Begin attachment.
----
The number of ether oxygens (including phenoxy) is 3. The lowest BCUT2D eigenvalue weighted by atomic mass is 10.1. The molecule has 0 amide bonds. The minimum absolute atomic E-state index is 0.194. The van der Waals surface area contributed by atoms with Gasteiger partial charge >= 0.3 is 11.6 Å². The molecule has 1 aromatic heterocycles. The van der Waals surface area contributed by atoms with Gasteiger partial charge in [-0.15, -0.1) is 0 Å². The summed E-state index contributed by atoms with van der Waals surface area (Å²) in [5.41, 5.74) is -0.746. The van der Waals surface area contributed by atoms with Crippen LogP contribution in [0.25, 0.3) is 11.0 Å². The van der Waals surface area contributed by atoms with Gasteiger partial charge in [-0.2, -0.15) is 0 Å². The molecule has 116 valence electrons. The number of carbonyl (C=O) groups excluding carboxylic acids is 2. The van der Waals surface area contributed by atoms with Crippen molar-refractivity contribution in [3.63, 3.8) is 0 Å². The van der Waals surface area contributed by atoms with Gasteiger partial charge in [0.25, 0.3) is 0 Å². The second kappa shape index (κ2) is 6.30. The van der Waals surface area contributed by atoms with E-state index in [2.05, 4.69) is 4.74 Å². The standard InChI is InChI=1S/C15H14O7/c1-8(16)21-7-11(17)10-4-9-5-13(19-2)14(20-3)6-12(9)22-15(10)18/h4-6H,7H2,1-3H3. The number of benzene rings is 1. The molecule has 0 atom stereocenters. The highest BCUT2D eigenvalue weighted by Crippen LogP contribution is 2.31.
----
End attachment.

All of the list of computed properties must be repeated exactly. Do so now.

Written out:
The number of ether oxygens (including phenoxy) is 3. The lowest BCUT2D eigenvalue weighted by atomic mass is 10.1. The molecule has 0 amide bonds. The minimum absolute atomic E-state index is 0.194. The van der Waals surface area contributed by atoms with Gasteiger partial charge >= 0.3 is 11.6 Å². The molecule has 1 aromatic heterocycles. The van der Waals surface area contributed by atoms with Gasteiger partial charge in [-0.15, -0.1) is 0 Å². The summed E-state index contributed by atoms with van der Waals surface area (Å²) in [5.41, 5.74) is -0.746. The van der Waals surface area contributed by atoms with Crippen LogP contribution in [0.25, 0.3) is 11.0 Å². The van der Waals surface area contributed by atoms with Gasteiger partial charge in [-0.2, -0.15) is 0 Å². The molecule has 116 valence electrons. The number of carbonyl (C=O) groups excluding carboxylic acids is 2. The van der Waals surface area contributed by atoms with Crippen molar-refractivity contribution in [3.63, 3.8) is 0 Å². The van der Waals surface area contributed by atoms with Gasteiger partial charge in [0.25, 0.3) is 0 Å². The second kappa shape index (κ2) is 6.30. The van der Waals surface area contributed by atoms with E-state index in [2.05, 4.69) is 4.74 Å². The standard InChI is InChI=1S/C15H14O7/c1-8(16)21-7-11(17)10-4-9-5-13(19-2)14(20-3)6-12(9)22-15(10)18/h4-6H,7H2,1-3H3. The number of benzene rings is 1. The molecule has 0 atom stereocenters. The highest BCUT2D eigenvalue weighted by Crippen LogP contribution is 2.31.